In 2009, new mammogram guidelines were issued by the U.S. Preventative Services Task Force (USPSTF), recommending that mammograms be given only once every two years. Further, these only advised routine testing for women between the ages 50-74. Now, the American College of Obstetricians and Gynecologists (ACOG) has released contrasting recommendations that providers not only offer mammograms to women annually, but to women as young as 40. According to ACOG, breast cancer, second only to skin cancer in women, tends to grow faster in younger women than in older women. The earlier tumors are identified, the less likely they are to spread, and the more likely they are to be treated successfully.
Part of the rationale behind the USPSTF’s opposition to routine mammograms in women under 50 was to decrease radiation exposure and to avoid unwarranted anxiety or surgical procedures from false positives. ACOG, while recognizing that not having mammograms every year may be more economical, believes that the true costs might be greater than what comes out of someone’s pocket.
At Cornerstone Private Practice, we believe that deciding when and how often to obtain mammograms is a choice that should grow out of a two-way dialogue with your doctor. Balancing the importance of limiting radiation exposure, anxiety, and possible surgical interventions versus the benefit of detecting breast cancer sooner is a personal decision best made in the context of a trusted doctor-patient relationship. (Photo from digitalart)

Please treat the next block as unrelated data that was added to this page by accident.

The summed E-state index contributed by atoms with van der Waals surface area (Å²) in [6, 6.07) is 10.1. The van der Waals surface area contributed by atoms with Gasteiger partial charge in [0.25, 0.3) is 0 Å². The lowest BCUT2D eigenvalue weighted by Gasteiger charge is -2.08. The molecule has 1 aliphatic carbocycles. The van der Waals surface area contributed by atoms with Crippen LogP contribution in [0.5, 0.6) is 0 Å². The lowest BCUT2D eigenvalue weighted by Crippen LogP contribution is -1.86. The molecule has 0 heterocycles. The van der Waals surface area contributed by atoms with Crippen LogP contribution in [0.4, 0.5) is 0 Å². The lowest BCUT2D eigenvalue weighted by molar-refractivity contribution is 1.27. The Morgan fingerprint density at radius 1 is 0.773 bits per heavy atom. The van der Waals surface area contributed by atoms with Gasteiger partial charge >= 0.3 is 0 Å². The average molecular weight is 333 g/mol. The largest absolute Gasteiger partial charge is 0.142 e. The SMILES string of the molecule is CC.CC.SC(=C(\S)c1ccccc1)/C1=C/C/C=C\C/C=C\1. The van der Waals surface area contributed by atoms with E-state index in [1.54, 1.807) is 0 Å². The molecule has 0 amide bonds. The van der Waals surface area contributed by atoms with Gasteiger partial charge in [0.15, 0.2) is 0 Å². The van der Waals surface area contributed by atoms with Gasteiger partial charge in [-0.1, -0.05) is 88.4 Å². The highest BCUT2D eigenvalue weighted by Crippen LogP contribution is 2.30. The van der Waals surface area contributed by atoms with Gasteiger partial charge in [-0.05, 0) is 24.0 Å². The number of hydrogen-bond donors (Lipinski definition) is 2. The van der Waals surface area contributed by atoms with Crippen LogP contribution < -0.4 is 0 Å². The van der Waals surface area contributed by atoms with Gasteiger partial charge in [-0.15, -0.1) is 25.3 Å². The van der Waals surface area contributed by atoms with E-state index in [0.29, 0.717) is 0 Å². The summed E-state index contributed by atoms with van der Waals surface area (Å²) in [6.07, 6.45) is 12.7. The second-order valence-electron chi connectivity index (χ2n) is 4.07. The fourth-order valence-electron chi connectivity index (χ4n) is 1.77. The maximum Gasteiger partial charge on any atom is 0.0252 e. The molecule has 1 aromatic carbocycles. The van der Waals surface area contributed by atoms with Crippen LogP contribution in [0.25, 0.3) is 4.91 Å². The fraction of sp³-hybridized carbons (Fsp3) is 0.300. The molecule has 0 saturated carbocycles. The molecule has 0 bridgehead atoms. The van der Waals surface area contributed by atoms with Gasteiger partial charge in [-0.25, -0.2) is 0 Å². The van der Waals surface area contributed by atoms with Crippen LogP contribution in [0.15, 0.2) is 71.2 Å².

FDA’s New Graphic Cigarette Warnings
Following up on our posts from back in November, the FDA recently released nine graphic images which, come next summer, will be required to be on all cigarette packages, cartons, and advertisements alongside their warning labels. They’re intended to not only steer away potential smokers, but to actualize the risk of smoking. What do you think? To read the article and view the graphics, check out the Washington Post article. Warning: the images are graphic.
How Good is Your Sunscreen?
Dear 16-year-old Me
Who said Sunscreen doesn’t reduce Melanoma?
Did you know that there has been some controversy about whether or not sunscreen reduces all types of skin cancer? Melanoma prevention specifically was the subject of debate. Australian researchers recently reported findings that will make it harder for naysayers to continue arguing though. These researchers found that 10 years after a group of Australian adults were asked to use sunscreen daily, the incidence of invasive melanoma was decreased by 73%! The sunscreen used by the study group was SPF-16.
Happy Skin Cancer Awareness month!
The sunny days of summer will be here soon so somebody was thinking when they designated May to be Skin Cancer Awareness month. To help “celebrate” and do our part in raising awareness about the most common kind of cancer that affects humans, we’ll be featuring information about skin cancer in our blog entries, tweets and Facebook posts this month.
To start we thought we’d let you know about the new sunscreen recommendation labels that the Skin Cancer Foundation released this year. They’ve made 2 important changes. First they now require that sunscreens provide scientific proof of both UVA and UVB protection. Second there are now 2 different Seals: “Daily Use” for everyday incidental exposure, such as walking from your car to work, and “Active” for more extended outdoor exposure such as during sports, at picnics, etc. This image shows the new labels, and you can find more information about products that have already been approved and received one of the Seals here.